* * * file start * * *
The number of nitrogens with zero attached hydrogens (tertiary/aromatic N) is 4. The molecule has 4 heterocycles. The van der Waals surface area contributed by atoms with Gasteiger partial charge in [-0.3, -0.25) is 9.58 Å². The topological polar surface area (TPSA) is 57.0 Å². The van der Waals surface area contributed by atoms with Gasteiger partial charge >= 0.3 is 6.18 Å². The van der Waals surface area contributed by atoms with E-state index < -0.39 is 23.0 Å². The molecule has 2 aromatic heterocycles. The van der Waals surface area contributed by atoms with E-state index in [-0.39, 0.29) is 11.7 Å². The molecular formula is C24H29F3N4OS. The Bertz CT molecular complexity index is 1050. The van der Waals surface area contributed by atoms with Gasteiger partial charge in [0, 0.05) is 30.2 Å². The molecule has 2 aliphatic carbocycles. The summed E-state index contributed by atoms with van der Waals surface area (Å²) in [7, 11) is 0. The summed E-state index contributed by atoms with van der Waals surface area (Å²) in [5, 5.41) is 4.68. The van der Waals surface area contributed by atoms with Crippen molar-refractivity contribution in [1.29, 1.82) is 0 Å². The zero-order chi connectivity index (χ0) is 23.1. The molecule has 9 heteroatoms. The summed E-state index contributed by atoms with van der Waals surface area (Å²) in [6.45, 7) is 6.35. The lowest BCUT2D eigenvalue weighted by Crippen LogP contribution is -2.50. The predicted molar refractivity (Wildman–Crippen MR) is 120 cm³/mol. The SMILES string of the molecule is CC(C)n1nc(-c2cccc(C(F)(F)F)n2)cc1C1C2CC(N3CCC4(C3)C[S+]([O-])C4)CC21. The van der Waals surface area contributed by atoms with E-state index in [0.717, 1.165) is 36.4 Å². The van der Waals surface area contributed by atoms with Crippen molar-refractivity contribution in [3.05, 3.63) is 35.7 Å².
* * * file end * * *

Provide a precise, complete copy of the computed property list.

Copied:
The number of nitrogens with zero attached hydrogens (tertiary/aromatic N) is 4. The molecule has 4 heterocycles. The van der Waals surface area contributed by atoms with Gasteiger partial charge in [-0.3, -0.25) is 9.58 Å². The topological polar surface area (TPSA) is 57.0 Å². The van der Waals surface area contributed by atoms with Gasteiger partial charge >= 0.3 is 6.18 Å². The van der Waals surface area contributed by atoms with E-state index < -0.39 is 23.0 Å². The molecule has 2 aromatic heterocycles. The van der Waals surface area contributed by atoms with E-state index in [-0.39, 0.29) is 11.7 Å². The molecular formula is C24H29F3N4OS. The Bertz CT molecular complexity index is 1050. The van der Waals surface area contributed by atoms with Gasteiger partial charge in [0, 0.05) is 30.2 Å². The molecule has 2 aliphatic carbocycles. The summed E-state index contributed by atoms with van der Waals surface area (Å²) in [7, 11) is 0. The summed E-state index contributed by atoms with van der Waals surface area (Å²) in [5, 5.41) is 4.68. The van der Waals surface area contributed by atoms with Crippen molar-refractivity contribution in [1.29, 1.82) is 0 Å². The zero-order chi connectivity index (χ0) is 23.1. The molecule has 9 heteroatoms. The summed E-state index contributed by atoms with van der Waals surface area (Å²) in [6.45, 7) is 6.35. The lowest BCUT2D eigenvalue weighted by Crippen LogP contribution is -2.50. The predicted molar refractivity (Wildman–Crippen MR) is 120 cm³/mol. The SMILES string of the molecule is CC(C)n1nc(-c2cccc(C(F)(F)F)n2)cc1C1C2CC(N3CCC4(C3)C[S+]([O-])C4)CC21. The van der Waals surface area contributed by atoms with E-state index in [0.717, 1.165) is 36.4 Å². The van der Waals surface area contributed by atoms with Crippen molar-refractivity contribution in [3.05, 3.63) is 35.7 Å².